Forex Pips Explained

forex pips explainedMost professional forex traders think in terms of pips when it comes to considering their profits on any given day. The word "pip" stands for "percentage in point," or a percentage of the smallest currency unit. If you are trading dollars, euros, swiss francs (CHF) or most other currencies, this represents 0.0001, or 1/100th of a cent. If you are trading yen, this represents 0.01, or 1/100 of a yen.

 

How Do Pips Become Profits?

Because pips represent such a small number, many beginners to forex wonder how they can make a profit on such a small rise. Typically currency pairs don't go up or down by that many pips on any given day. The answer can be explained in one word: leverage. Typically, forex brokers will allow you to trade with a certain amount of leverage. With leverage of 100:1, for instance, you only need to put up $1,000 to purchase a lot worth $100,000.

The Value of a Pip

The value of a pip changes constantly depending on when you measure it and what currency pair you use. This is why traders typically speak in terms of pips rather than money profits. There are many pip value calculators online, but generally speaking, if you want to find the value of a pip simply divide the pip value (0.0001 with non-yen currency pairs, 0.01 with yen pairs) by the exchange rate. This is the value of a pip per dollar traded, so if you purchase a lot of currency worth $100,000, then multiply this number by 100,000 to get the value per pip on your trade.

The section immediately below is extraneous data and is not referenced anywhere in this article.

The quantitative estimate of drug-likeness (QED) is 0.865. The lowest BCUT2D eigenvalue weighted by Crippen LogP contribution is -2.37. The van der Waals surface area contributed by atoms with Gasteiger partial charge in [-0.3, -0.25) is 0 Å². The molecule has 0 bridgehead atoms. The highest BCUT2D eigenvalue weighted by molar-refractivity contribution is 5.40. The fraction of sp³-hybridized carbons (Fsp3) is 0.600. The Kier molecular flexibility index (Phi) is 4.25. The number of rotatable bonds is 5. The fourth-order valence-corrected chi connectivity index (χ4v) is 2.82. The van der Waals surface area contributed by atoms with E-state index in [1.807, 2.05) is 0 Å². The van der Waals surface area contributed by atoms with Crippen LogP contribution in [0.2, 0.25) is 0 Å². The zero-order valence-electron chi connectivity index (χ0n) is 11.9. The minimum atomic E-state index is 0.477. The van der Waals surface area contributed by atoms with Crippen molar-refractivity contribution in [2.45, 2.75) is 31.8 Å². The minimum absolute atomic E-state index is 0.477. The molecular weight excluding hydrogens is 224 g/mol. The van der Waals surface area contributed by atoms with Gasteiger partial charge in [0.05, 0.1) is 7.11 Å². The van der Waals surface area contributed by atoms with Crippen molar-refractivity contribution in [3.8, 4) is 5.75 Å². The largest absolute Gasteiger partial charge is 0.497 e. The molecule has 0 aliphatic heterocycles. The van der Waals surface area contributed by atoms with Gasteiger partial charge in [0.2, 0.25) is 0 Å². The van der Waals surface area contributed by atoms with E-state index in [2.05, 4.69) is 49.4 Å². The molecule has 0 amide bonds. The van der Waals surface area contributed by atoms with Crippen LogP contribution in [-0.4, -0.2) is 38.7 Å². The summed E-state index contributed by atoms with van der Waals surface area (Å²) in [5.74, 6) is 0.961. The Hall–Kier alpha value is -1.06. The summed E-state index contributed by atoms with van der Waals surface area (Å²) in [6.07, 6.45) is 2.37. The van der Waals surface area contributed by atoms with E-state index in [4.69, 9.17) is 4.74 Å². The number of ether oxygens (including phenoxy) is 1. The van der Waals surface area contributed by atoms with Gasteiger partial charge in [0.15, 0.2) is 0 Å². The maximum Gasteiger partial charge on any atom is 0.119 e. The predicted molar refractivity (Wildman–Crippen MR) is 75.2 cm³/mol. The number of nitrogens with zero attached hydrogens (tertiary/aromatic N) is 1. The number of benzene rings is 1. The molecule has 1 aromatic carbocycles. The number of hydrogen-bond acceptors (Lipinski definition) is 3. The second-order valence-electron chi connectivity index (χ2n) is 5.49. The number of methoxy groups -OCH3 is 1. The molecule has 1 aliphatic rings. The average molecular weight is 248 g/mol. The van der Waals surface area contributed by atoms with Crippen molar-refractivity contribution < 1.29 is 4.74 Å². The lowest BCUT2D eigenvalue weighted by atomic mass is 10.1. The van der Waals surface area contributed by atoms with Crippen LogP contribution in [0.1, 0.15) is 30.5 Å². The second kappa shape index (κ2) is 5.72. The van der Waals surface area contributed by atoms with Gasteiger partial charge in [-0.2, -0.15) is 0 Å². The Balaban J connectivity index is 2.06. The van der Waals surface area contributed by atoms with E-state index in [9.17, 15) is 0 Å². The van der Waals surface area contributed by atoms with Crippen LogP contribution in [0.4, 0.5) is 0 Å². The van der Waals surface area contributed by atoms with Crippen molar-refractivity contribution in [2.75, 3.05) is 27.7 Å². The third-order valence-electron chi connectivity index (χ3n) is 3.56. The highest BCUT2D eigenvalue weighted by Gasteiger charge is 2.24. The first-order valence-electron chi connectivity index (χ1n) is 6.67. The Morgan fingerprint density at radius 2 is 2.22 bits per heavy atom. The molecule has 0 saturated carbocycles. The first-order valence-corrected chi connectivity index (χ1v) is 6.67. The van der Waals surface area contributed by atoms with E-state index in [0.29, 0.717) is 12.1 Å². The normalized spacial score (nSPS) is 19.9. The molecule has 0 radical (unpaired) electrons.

Bringing It All Together

Back to the initial example using USD/CHF: If you purchase a lot worth $100,000 and put it all into USD/CHF, you may watch the price rise from 0.8411 to 0.8431. If you choose to sell at that point, you will have made a profit of 20 pips.

A pip in this case is worth (0.0001/0.8411) or 0.0001189. Multiply that number by the amount you're trading ($100,000) and you get $11.89 per pip, which makes the profit on the trade nearly $240. This is sizeable amount of money, considering that the currency pair only went up 20 hundredths of a cent!

Pips and Spread Price

The above discussion was slightly oversimplified, because it didn't take into account the spread price. Typically a spread price can be anywhere from 1 to 10 pips, depending on how often the pair is traded. A currency pair has to rise above the spread price to make a profit on the trade, meaning that the example above would actually require a price rise of 20 pips plus the spread (about 3 or 4 pips, typically) to yield the $240 profit.

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